Then you could load another shader to calculate position from velocities or accellerations from forces and masses - whatever.

The point is that so long as you avoid loops and conditionals, you can arrange to process thousands of objects in very short order. However, if you only have a dozen or so objects, the overheads would utterly swamp the benefits. So bulk update of fairly mindless properties of large numbers of objects is perfect for GPU accelleration.

Collision detection is going to require some more careful thinking though it's not obvious how you map it onto the kind of architectures that GPU's have.


We better leave complicated collision detection for later, perhaps we can start with just spheres, as a prototype.

But the main issue I mentioned is not addressed yet:

How can you render those objects on the GPU without sending the transforms back to main memory?
Say we have 10000 rigidbodies with update position (inside a texture), all residing in GPU memory. Is there a way to 'loop' over all objects and render them with updated worldtransform, without ever sending those transforms to main memory?


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PostPosted: Sat Sep 02, 2006 1:42 am 
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Quote:
Regarding the comment above, the textures have to be in a float-ing format, supporting GL_ARB_texture_float (while most hardware only has RGB8 textures, and not even my GeForce 6200 has it, you'd probably need something high-end, like a GeForce6600 as a minimum).


Yes - this is all dependent on having fairly recent hardware - I have a 6800 ultra at home and a 7900 at work - they both do float textures. I suspect you can get "half-float" out of a 6600 - but I doubt that 16 bit floating point is gonna cut it for physics code.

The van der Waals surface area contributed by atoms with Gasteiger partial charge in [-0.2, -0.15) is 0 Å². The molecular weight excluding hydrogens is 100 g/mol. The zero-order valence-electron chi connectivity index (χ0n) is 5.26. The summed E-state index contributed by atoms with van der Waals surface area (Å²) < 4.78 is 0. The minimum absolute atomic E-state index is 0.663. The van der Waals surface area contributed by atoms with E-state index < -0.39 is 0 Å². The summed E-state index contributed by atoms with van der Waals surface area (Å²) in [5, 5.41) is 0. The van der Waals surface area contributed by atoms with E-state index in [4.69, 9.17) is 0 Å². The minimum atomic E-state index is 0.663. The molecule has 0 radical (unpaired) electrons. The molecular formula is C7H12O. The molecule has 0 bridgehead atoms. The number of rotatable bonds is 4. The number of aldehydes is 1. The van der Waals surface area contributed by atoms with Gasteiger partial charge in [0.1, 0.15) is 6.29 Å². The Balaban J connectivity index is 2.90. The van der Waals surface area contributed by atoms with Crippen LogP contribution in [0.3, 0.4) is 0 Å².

Quote:
And... since you have textures and need to do something with them, that computation is done in the pixel shader, getting that data out might be a hard task but considering that the whole physics system would just equal the rendering process for just one object, it seems like a fair deal.


The trick is to try not to get the data out. Since you can read texture maps in the vertex shader on these later cards, you could do the graphics render of all the small 'decorative' objects using the results of the physics without even getting the positions back into the CPU end of things. However, if collision detection can't be automated then you need positions and such like back in the CPU anyway. But reading textures back out of the card is do-able - and the CPU probably only needs the position data for a few hundred objects in most cases.

The problem that many graphics cards can't run this stuff will solve itself eventually - and for a middleware project like this one, it's wise to aim for hardware that's a little ahead of the curve so that by the time you get the work done, the hardware has just caught up.


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PostPosted: Sat Sep 02, 2006 2:02 am 
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SteveBaker wrote:
Quote:
Regarding the comment above, the textures have to be in a float-ing format, supporting GL_ARB_texture_float (while most hardware only has RGB8 textures, and not even my GeForce 6200 has it, you'd probably need something high-end, like a GeForce6600 as a minimum).


Yes - this is all dependent on having fairly recent hardware - I have a 6800 ultra at home and a 7900 at work - they both do float textures. I suspect you can get "half-float" out of a 6600 - but I doubt that 16 bit floating point is gonna cut it for physics code.

Quote: